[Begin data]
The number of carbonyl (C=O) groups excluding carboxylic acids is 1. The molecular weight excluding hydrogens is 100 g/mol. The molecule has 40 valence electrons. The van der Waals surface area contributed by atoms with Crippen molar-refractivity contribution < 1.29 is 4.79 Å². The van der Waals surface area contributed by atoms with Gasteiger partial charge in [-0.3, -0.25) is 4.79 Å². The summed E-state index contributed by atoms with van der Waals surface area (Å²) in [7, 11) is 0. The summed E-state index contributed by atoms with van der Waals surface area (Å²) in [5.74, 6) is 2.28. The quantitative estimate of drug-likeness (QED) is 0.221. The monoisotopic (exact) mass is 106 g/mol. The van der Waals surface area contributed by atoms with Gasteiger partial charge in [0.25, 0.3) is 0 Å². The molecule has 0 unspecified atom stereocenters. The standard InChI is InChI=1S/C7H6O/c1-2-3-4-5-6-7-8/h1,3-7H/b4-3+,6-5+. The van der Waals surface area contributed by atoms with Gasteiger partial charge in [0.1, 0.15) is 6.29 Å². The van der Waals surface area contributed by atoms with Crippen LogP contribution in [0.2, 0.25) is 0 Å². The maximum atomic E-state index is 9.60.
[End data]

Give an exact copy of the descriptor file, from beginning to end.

The number of carbonyl (C=O) groups excluding carboxylic acids is 1. The molecular weight excluding hydrogens is 100 g/mol. The molecule has 40 valence electrons. The van der Waals surface area contributed by atoms with Crippen molar-refractivity contribution < 1.29 is 4.79 Å². The van der Waals surface area contributed by atoms with Gasteiger partial charge in [-0.3, -0.25) is 4.79 Å². The summed E-state index contributed by atoms with van der Waals surface area (Å²) in [7, 11) is 0. The summed E-state index contributed by atoms with van der Waals surface area (Å²) in [5.74, 6) is 2.28. The quantitative estimate of drug-likeness (QED) is 0.221. The monoisotopic (exact) mass is 106 g/mol. The van der Waals surface area contributed by atoms with Gasteiger partial charge in [0.25, 0.3) is 0 Å². The molecule has 0 unspecified atom stereocenters. The standard InChI is InChI=1S/C7H6O/c1-2-3-4-5-6-7-8/h1,3-7H/b4-3+,6-5+. The van der Waals surface area contributed by atoms with Gasteiger partial charge in [0.1, 0.15) is 6.29 Å². The van der Waals surface area contributed by atoms with Crippen LogP contribution in [0.2, 0.25) is 0 Å². The maximum atomic E-state index is 9.60.